Sunday, November 29, 2009
Latter-Day Saints And Politics: Who's More Annoying, Right-Wing Mormons Or Left-Wing Mormons? The Answer Lies In Style More Than Substance
Since the purpose of this blog is primarily to inform people about Mormonism, I rarely address political issues. But on occasion, when other LDS bloggers in the Bloggernacle address political issues from a strongly-biased perspective, I find it necessary to respond in order to clarify and even to correct the record.
This post has been triggered by a similar post on By Common Consent, entitled "Are Right-Wing Mormons More Likely To Be Annoying Than Left-Wing Mormons". The author, Aaron B., focuses upon those who seem "unable to conceptually distinguish between their own deeply-held political preferences and the doctrines of the LDS Church".
But he not only admits to being a lefty, but claims that right-wing Mormons are inherently more annoying. When challenged about left-wing Mormons, Aaron admits that the existence of “annoying” left-wing LDS members is possible, but insisted they don’t really exist much, if at all, in the real world. Of course; to him, the left is actually the center, so he'll naturally find right-wing Mormons more annoying.
In formulating a prospective comment in response, I soon realized that my comment would probably be longer than the original post, so I decided to post my response here instead. Being more of a right-wing Mormon, I must admit that I do tend to find left-wing Mormons more annoying than right-wing Mormons. But the annoyance is actually triggered much more by style rather than by substance. Here are the issues:
(1). Dogmatism. I find much more dogmatism from the left than from the right, particularly on global warming and civil rights. They don't merely disagree with their opponents; frequently, they characterize them as "heretics", and, on occasion, seek to suppress them (Europe's Holocaust denial laws are a prime example of suppression). Neither science nor scientists are inerrant.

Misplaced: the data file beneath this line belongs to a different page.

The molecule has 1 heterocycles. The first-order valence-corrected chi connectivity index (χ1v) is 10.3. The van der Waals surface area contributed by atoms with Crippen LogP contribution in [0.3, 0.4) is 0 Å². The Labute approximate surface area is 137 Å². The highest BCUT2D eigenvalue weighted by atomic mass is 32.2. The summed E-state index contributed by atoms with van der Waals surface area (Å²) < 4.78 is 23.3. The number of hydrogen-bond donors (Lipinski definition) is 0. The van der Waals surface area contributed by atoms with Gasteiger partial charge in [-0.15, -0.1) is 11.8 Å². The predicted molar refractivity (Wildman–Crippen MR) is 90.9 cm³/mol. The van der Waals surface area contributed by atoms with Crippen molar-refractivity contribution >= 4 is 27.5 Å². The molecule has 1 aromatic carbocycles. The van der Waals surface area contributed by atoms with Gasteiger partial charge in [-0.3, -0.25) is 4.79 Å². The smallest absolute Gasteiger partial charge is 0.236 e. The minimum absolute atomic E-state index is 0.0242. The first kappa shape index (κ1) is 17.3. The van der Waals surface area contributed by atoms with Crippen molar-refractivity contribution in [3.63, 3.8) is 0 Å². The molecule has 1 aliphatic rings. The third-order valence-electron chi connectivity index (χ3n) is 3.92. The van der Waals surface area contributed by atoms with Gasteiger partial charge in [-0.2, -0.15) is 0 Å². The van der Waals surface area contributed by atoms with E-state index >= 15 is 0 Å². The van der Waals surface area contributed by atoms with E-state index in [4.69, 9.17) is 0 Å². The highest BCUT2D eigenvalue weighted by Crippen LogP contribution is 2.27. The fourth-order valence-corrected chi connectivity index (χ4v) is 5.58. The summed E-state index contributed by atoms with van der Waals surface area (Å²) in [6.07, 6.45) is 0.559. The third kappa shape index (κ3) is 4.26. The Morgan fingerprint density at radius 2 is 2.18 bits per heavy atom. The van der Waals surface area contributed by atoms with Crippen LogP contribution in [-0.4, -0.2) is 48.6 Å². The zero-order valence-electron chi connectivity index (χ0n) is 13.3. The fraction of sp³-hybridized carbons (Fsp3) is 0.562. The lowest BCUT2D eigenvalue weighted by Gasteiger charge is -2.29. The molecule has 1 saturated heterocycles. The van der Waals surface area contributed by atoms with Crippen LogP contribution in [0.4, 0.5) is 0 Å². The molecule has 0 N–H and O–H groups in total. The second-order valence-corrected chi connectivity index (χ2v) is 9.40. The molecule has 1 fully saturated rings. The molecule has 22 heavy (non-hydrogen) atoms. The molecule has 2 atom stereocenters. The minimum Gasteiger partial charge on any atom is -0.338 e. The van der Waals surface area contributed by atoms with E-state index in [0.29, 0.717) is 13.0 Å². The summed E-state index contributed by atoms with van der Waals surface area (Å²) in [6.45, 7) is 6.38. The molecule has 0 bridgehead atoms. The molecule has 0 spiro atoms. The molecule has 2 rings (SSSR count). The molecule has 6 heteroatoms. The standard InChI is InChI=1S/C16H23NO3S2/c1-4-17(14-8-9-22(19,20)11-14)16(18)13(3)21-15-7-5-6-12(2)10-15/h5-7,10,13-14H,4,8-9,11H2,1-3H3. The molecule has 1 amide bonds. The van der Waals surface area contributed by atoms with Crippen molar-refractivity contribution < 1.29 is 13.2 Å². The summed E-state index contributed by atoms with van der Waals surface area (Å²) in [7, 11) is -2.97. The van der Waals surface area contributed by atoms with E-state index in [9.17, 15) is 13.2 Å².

(2). Hysteria. I find too much catastrophism on the left. Too many will claim that the "sky is falling". Case in point: If you're going to tell me to evacuate my home because there's a fire, I better be able to see or smell the smoke before I take action; I won't act on your word alone unless your first name is Jesus and your last name is Christ.
(3). Condescension. Too many lefties deprecate the intellectual capabilities of the right. Too many attach the same value to a PhD as to a temple recommend. The first may confer wealth and privilege in this life, but the second opens the gates to eternity.
(4). Association. Too many lefties think we're disciples of Rush, Hannity, or Beck. Newsflash: I haven't listened to Rush or Hannity in over a decade, and I rarely listen to Beck. Reason: They're too dogmatic; they blame everything on liberals. I don't particularly like dogmatism from my own side, either.
And let's look at gay rights in Salt Lake City. Two mayors: Fire-breathing progressive Rocky Anderson vs. consensus-building liberal Ralph Becker. Whose administration passed the gay rights ordinance? The Becker administration. Conclusion: You catch more flies with honey than with vinegar.
This does not mean the right side cannot improve as well. Just as there is a distinction within the right between authoritarian-oriented neoconservatives and libertarian-oriented paleoconservatives, there is also a distinction within the left between classic liberalism and insurgent progressivism. We on the right need to better appreciate that distinction. One left-wing blogger, The Mormon Left, is a positive and articulate source for the liberal point of view, without the dogmatic moralization which plagues much of the left. The same Democratic Party which nurtures snakes like Nancy Pelosi and Rocky Anderson is also a home to upright people like Jim Matheson (D-UT) and Jim Webb (D-VA).
It's time for the left to start showing more respect for the right if they desire actual dialogue and discourse. We are prepared to respond in kind.